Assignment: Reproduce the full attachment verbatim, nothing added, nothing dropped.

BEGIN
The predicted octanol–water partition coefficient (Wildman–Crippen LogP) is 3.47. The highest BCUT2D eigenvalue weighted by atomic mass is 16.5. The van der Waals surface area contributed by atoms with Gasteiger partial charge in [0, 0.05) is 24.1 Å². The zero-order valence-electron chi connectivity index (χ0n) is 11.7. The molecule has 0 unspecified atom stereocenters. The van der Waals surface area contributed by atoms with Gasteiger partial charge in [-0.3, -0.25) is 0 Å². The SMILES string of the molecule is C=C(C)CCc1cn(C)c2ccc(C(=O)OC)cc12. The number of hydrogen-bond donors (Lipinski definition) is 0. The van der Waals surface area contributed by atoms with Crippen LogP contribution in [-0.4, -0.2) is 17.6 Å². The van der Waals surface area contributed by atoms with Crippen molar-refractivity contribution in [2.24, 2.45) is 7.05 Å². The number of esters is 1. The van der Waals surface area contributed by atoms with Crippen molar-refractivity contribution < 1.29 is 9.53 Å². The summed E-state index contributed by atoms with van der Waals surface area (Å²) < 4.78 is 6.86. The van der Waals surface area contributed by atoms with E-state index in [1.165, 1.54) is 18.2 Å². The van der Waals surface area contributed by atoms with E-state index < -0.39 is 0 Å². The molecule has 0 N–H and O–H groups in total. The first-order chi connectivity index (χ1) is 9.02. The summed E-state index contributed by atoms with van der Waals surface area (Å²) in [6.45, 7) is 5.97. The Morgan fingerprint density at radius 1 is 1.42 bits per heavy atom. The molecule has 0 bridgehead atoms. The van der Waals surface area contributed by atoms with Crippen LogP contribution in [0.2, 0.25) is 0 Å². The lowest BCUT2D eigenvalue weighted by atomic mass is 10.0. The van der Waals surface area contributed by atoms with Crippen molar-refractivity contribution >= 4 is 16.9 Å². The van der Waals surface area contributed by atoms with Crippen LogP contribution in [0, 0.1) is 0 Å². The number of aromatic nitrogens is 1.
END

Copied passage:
The predicted octanol–water partition coefficient (Wildman–Crippen LogP) is 3.47. The highest BCUT2D eigenvalue weighted by atomic mass is 16.5. The van der Waals surface area contributed by atoms with Gasteiger partial charge in [0, 0.05) is 24.1 Å². The zero-order valence-electron chi connectivity index (χ0n) is 11.7. The molecule has 0 unspecified atom stereocenters. The van der Waals surface area contributed by atoms with Gasteiger partial charge in [-0.3, -0.25) is 0 Å². The SMILES string of the molecule is C=C(C)CCc1cn(C)c2ccc(C(=O)OC)cc12. The number of hydrogen-bond donors (Lipinski definition) is 0. The van der Waals surface area contributed by atoms with Crippen LogP contribution in [-0.4, -0.2) is 17.6 Å². The van der Waals surface area contributed by atoms with Crippen molar-refractivity contribution in [2.24, 2.45) is 7.05 Å². The number of esters is 1. The van der Waals surface area contributed by atoms with Crippen molar-refractivity contribution < 1.29 is 9.53 Å². The summed E-state index contributed by atoms with van der Waals surface area (Å²) < 4.78 is 6.86. The van der Waals surface area contributed by atoms with E-state index in [1.165, 1.54) is 18.2 Å². The van der Waals surface area contributed by atoms with E-state index < -0.39 is 0 Å². The molecule has 0 N–H and O–H groups in total. The first-order chi connectivity index (χ1) is 9.02. The summed E-state index contributed by atoms with van der Waals surface area (Å²) in [6.45, 7) is 5.97. The Morgan fingerprint density at radius 1 is 1.42 bits per heavy atom. The molecule has 0 bridgehead atoms. The van der Waals surface area contributed by atoms with Crippen LogP contribution in [0.2, 0.25) is 0 Å². The lowest BCUT2D eigenvalue weighted by atomic mass is 10.0. The van der Waals surface area contributed by atoms with Crippen molar-refractivity contribution >= 4 is 16.9 Å². The van der Waals surface area contributed by atoms with Crippen LogP contribution in [0, 0.1) is 0 Å². The number of aromatic nitrogens is 1.